The toilet bowl effect

Back when I ran a business, I marveled at the short-sightedness of competitors who used cost-cutting as their primary lever to drive profitability. In the face of threats or risk, their first move was to slash costs, usually by laying off people. It is a loser's strategy.

That's not to say a business should never cut costs. Sometimes you simply have to in order to survive. But once you begin down that road, once you adopt an austerity mindset, the game is over. In the long haul, you cannot cut your way to sustainable profitability.

In the case of my business, we lost a big client one year and it wrecked our financial situation. We cut costs, yes, but we also borrowed a million dollars, twice as much as we actually needed, with the intention of investing in our future. Some thought we were crazy, but we had confidence in our ability to choose a winning path. We made a big bet and it paid off a fifty times over. While competitors retrenched, we built new capabilities, hired the best talent, and kicked ass.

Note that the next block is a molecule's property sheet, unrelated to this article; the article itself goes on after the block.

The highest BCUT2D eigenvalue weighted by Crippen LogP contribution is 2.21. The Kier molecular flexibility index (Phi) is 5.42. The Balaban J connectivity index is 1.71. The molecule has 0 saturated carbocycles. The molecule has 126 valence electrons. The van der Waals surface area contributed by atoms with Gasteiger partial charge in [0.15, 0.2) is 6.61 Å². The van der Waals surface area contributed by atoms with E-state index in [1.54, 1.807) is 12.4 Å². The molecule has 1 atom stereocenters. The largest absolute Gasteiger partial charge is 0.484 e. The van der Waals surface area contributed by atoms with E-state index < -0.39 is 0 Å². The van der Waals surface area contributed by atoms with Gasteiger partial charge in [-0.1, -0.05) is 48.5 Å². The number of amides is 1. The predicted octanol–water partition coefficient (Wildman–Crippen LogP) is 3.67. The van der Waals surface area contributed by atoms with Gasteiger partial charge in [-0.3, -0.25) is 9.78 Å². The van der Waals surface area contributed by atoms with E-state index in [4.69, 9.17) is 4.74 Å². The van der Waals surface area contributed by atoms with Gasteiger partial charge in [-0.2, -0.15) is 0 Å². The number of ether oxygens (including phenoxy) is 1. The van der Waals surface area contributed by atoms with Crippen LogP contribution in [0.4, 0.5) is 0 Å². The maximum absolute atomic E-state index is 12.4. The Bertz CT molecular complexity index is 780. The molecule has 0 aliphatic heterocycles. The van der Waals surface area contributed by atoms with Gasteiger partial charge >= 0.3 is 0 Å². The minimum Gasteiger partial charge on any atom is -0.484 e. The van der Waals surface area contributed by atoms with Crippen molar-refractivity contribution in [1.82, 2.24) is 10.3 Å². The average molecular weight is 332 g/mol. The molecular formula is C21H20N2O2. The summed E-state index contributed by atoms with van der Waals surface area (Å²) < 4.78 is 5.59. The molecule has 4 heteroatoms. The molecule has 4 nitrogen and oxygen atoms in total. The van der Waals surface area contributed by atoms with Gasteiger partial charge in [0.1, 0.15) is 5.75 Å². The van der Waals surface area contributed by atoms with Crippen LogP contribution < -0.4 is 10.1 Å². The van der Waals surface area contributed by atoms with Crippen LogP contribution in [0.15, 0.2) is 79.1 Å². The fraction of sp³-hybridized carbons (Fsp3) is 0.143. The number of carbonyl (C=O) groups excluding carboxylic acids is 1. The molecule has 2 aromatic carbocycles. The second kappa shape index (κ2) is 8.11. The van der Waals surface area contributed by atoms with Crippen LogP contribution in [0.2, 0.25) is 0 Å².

When it comes to government, today's Republicans and scaredy-cat Democrats have doubled down on austerity in the mistaken belief that you can cut your way to prosperity. The result is an entirely predictable downward spiral, the toilet bowl effect, which is accelerating even as elected official continue their happy talk about economic competitiveness and growth. They've got it all wrong.

Comments

Just heard from one of the people I laid off

I suppose it's not surprising that he's angry after almost 20 years. I would be too.

Laying off people is the hardest thing in business. It's the main reason I got out of management and started freelancing.

When you can't make payroll and have to cut costs, there aren't a lot of options. Our first cuts were owner salaries, which went to zero. Then we laid off staff, keeping the people who were critical to important client relationships.

For what it's worth, as I said at the time, I'm sorry.